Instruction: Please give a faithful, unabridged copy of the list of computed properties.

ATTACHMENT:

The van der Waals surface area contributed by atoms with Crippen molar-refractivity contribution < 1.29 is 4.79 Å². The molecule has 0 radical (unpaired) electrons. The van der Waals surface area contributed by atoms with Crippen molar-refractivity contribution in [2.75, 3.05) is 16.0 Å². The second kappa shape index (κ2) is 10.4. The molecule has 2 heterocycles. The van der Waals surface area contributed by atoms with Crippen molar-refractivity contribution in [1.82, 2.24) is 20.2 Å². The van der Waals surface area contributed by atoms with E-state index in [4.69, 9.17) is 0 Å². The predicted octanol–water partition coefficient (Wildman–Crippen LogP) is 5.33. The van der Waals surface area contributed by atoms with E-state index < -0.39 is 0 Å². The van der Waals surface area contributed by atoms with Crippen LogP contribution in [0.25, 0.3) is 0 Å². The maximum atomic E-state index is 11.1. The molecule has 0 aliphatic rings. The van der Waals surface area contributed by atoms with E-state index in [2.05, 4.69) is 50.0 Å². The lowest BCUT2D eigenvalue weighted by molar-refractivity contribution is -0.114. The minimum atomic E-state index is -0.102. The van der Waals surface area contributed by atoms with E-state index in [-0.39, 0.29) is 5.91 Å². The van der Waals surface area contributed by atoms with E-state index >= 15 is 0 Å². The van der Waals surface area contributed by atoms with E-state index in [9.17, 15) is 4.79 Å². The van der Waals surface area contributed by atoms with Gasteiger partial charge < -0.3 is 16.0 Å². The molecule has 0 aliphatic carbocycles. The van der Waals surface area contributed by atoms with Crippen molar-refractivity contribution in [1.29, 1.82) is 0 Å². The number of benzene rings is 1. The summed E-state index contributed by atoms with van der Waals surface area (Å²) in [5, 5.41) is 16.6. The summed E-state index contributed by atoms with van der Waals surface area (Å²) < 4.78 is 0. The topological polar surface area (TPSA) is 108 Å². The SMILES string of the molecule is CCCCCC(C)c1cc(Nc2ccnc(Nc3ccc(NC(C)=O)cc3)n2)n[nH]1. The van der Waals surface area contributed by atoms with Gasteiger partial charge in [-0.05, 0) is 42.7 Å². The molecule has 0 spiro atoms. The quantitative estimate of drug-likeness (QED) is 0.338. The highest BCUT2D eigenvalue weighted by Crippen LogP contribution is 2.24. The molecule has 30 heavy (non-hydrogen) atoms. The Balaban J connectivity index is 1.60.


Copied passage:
The van der Waals surface area contributed by atoms with Crippen molar-refractivity contribution < 1.29 is 4.79 Å². The molecule has 0 radical (unpaired) electrons. The van der Waals surface area contributed by atoms with Crippen molar-refractivity contribution in [2.75, 3.05) is 16.0 Å². The second kappa shape index (κ2) is 10.4. The molecule has 2 heterocycles. The van der Waals surface area contributed by atoms with Crippen molar-refractivity contribution in [1.82, 2.24) is 20.2 Å². The van der Waals surface area contributed by atoms with E-state index in [4.69, 9.17) is 0 Å². The predicted octanol–water partition coefficient (Wildman–Crippen LogP) is 5.33. The van der Waals surface area contributed by atoms with E-state index < -0.39 is 0 Å². The van der Waals surface area contributed by atoms with Crippen LogP contribution in [0.25, 0.3) is 0 Å². The maximum atomic E-state index is 11.1. The molecule has 0 aliphatic rings. The van der Waals surface area contributed by atoms with E-state index in [2.05, 4.69) is 50.0 Å². The lowest BCUT2D eigenvalue weighted by molar-refractivity contribution is -0.114. The minimum atomic E-state index is -0.102. The van der Waals surface area contributed by atoms with E-state index in [-0.39, 0.29) is 5.91 Å². The van der Waals surface area contributed by atoms with E-state index >= 15 is 0 Å². The van der Waals surface area contributed by atoms with E-state index in [9.17, 15) is 4.79 Å². The van der Waals surface area contributed by atoms with Gasteiger partial charge < -0.3 is 16.0 Å². The molecule has 0 aliphatic carbocycles. The van der Waals surface area contributed by atoms with Crippen molar-refractivity contribution in [1.29, 1.82) is 0 Å². The number of benzene rings is 1. The summed E-state index contributed by atoms with van der Waals surface area (Å²) in [5, 5.41) is 16.6. The summed E-state index contributed by atoms with van der Waals surface area (Å²) < 4.78 is 0. The topological polar surface area (TPSA) is 108 Å². The SMILES string of the molecule is CCCCCC(C)c1cc(Nc2ccnc(Nc3ccc(NC(C)=O)cc3)n2)n[nH]1. The van der Waals surface area contributed by atoms with Gasteiger partial charge in [-0.05, 0) is 42.7 Å². The molecule has 0 spiro atoms. The quantitative estimate of drug-likeness (QED) is 0.338. The highest BCUT2D eigenvalue weighted by Crippen LogP contribution is 2.24. The molecule has 30 heavy (non-hydrogen) atoms. The Balaban J connectivity index is 1.60.